Constantly accelerating rocket algebra problem

1. Mar 21, 2016

Fek

1. The problem statement, all variables and given/known data
• Rocket is accelerating constantly. Let S' be instantaneous rest frame of rocket and S be frame in which rocket is observed moving at velocity v.

2. Relevant equations
Given: $$dv = dv' (1 - v^2)$$

Must prove:
$$\frac{dv}{dt} = \frac{dv'}{dt'} (1 - v^2)^{\frac{3}{2}}$$

3. The attempt at a solution

So differentiate given equation with respect to t and use chain rule to get in terms of t'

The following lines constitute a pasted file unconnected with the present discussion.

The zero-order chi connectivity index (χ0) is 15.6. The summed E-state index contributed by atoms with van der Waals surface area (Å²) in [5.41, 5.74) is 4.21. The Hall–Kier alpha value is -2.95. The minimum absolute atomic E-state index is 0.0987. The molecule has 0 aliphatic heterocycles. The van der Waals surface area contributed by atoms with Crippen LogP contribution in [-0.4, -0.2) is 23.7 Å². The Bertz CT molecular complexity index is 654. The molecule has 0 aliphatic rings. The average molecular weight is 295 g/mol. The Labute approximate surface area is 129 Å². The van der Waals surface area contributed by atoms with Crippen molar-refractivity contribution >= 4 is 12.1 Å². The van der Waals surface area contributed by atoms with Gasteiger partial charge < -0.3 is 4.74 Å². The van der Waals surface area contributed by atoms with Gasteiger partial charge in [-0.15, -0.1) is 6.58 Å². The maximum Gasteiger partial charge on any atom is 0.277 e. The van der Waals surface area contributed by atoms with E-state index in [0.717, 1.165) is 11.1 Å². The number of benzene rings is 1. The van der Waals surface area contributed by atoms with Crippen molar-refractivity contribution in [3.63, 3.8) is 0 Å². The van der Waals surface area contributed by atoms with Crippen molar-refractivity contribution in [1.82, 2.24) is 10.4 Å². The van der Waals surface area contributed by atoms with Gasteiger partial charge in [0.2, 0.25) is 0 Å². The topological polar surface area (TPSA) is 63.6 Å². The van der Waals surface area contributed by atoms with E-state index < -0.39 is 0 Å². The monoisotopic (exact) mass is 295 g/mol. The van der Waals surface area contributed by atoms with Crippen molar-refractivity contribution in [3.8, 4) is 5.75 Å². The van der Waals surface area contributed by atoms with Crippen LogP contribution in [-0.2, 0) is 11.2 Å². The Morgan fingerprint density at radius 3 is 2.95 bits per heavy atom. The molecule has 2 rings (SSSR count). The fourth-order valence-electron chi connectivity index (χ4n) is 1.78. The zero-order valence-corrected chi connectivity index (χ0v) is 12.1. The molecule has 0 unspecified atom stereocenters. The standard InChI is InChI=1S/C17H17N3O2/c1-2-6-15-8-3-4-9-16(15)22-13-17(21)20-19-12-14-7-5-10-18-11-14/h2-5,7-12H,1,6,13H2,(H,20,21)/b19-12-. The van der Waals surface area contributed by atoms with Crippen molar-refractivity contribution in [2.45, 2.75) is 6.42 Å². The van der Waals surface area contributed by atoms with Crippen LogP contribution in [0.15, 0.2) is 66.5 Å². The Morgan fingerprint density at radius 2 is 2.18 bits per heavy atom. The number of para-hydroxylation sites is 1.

$$\frac{dv}{dt} = \frac{dt'}{dt} * \frac{d}{dt'}[dv'(1 - v^2)]$$
We also know
$$\frac{dt'}{dt} = (1 - v^2)^{\frac{1}{2}}$$
as t' is proper time.

We also have:
$$\frac{d}{dt'} (dv' (1 - v^2) = \frac{dv'}{dt'} (1 - v^2)$$

We have the answer! Except this final step isn't right because v is a function of t' as well and chain rule must be used?

2. Mar 21, 2016

PeroK

If you have a functional equation, you can differentiate it. If you have an equation involving infinitesimal differentials, you can't differentiate it. Instead, you can divide by another infinitesimal differential.